"Evangelicals over the past couple of decades have been the most purposeful when it comes to racial integration. We see this from the 1990s with the racial reconciliation movement, and after that you began to hear a lot about wanting to move toward racial integration in religious organizations. There's a movement out there. Evangelical churches are hearing about it, and some are committing to it."

Korie Edwards, professor of sociology, The Ohio State University

"If you look at straight numbers, evangelicals and all churches are not doing well. On the other hand, when you see that evangelicals emphasize that one's religious identity should be more important than anything else, they have a very interesting capacity for creating a new identity that rallies people of different races and ethnicities. Individuals are willing to accentuate religious identities over ethnic identities within some local churches."

Gerardo Marti, professor of sociology, Davidson College

"Something is really changing in evangelicalism, and it's this social movement towards being diverse congregations. The large churches are at the forefront; we're seeing that. But this is just going to grow over time. Churches have been the most segregated by far, so in one sense it's catching up to that. But I think it's way beyond that; because this has theological grounding, it will go way beyond society, and eventually the church will be the place that's the most integrated."

Michael Emerson, professor of sociology, Rice University

"It is in a pioneer stage. Ten years ago it was on the fringe; it's now becoming a topic of conversation. People are just beginning to understand this is more than a good idea, it is New Testament Christianity, and it's about the gospel in the 21st century. They've embraced the conversation but haven't committed to the idea as a critical component of the Church."

Mark DeYmaz, directional leader, Mosaic Church of Central Arkansas

"We have the best potential, in that Christians have the capacity to think transcendentally, beyond ourselves. That should lead us to an understanding of how cross-cultural multiethnic relationships can work. We have theological language that should move us in that direction. We have in recent history done a relatively poor job of integration, so in that sense we're starting behind compared to the rest of society. But … the Church is becoming more diverse at a faster rate than American society."

Soong-Chan Rah, associate professor, North Park Theological Seminary

"The church is good at coming together in spurts and giving a temporary picture of integration and diversity, but if you dig deeper it raises questions about how authentic that unity is. Integration can look like diversity and wonderful racial harmony, but that doesn't necessarily mean there is true, authentic, substantive unity or diversity or reconciliation happening. There's a tendency to settle on looking diverse, but things required to really make it a part of the DNA of those churches are lacking, because it's a little uncomfortable for the leadership and congregation."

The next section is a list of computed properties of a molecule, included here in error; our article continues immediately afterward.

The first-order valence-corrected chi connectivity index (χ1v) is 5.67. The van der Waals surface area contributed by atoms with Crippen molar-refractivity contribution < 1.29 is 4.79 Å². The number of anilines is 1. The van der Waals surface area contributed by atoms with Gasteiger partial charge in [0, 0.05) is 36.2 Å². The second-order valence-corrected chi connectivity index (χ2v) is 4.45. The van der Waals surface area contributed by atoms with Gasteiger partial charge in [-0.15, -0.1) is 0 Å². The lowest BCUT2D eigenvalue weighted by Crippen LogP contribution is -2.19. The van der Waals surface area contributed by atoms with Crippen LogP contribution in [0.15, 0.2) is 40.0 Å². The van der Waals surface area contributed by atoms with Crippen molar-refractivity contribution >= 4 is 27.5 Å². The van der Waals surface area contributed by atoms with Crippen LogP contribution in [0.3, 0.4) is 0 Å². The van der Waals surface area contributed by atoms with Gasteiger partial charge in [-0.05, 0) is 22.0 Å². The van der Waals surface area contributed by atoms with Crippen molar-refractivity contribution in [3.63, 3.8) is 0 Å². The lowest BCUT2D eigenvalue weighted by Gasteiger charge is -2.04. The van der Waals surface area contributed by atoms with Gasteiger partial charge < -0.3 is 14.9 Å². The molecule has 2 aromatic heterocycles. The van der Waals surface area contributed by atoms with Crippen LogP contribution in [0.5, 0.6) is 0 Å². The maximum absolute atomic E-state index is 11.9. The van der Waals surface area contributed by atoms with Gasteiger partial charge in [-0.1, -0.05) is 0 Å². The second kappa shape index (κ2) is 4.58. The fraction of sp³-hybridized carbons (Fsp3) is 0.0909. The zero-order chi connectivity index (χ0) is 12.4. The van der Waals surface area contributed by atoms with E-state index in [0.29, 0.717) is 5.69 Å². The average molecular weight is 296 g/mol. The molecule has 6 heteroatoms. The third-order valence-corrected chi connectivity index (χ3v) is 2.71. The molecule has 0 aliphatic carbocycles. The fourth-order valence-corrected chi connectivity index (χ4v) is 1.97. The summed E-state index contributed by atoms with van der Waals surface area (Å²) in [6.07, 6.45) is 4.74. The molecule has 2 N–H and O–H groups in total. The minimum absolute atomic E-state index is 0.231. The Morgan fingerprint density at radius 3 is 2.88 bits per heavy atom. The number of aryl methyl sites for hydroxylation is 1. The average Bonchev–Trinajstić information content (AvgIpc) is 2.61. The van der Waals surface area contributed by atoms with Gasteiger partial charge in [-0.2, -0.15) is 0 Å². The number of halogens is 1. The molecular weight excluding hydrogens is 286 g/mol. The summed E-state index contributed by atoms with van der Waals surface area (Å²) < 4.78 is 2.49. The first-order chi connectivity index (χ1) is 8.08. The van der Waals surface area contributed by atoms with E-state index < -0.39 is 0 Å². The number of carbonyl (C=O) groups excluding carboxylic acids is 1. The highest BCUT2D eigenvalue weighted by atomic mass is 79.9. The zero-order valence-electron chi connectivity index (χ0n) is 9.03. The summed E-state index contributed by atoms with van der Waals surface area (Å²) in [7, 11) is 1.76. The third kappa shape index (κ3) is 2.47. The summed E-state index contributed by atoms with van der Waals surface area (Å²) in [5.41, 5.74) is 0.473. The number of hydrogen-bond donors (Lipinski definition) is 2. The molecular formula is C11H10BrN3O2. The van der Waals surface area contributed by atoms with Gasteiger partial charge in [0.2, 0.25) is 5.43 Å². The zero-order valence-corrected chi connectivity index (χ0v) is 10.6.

Edward Gilbreath, editor, Urbanfaith.com

"Good is not enough. We have to go beyond good and be courageous and bold, risk-taking and edgy, willing to stand in opposition. We have to be stronger advocates for justice and righteousness and the issues of injustice. If we can master these things, then we will embrace the issues of racial reconciliation."

Alvin C. Bibbs Sr., executive director of multicultural church relations, Willow Creek Association

"Evangelicals black, white and Hispanic—none of us are doing a good job of being a diversified body of believers. It's been my experience that the church is the last sector to really integrate. In 2010, the Sunday morning hour is still the most segregated hour in America. Are we making progress? Some. But it's still the most segregated hour, and the church has really been behind the curve. We're certainly not leading the way."

Rufus Smith IV, senior pastor, City of Refuge Evangelical Presbyterian Church

"Generally speaking, we have failed more than we have succeeded. There are certain sections of the evangelical church where you see a little bit of integration, but most of the big evangelical movements are led by white people, and the evangelical ethnic church is pretty segmented as well. In Chicago … you'll have evangelical churches in the same denominational group, but the Latino churches are in the Latino branch, and the black churches are connected to the black branch, and the white churches are connected to the white branch. Generally speaking, the evangelical church hasn't quite figured out how to implement this one yet."

Daniel Hill, senior pastor, River City Community Church

Related Elsewhere:

Time recently published a piece titled "Can Megachurches Bridge the Racial Divide?"

Previous topics for discussion included whether Christians should leave the American Medical Association, the most significant change in Christianity over the past decade, whether the Supreme Court should rule that memorial crosses are secular, multisite campuses vs. church plants, and whether Christians should fast during Ramadan with Muslims.

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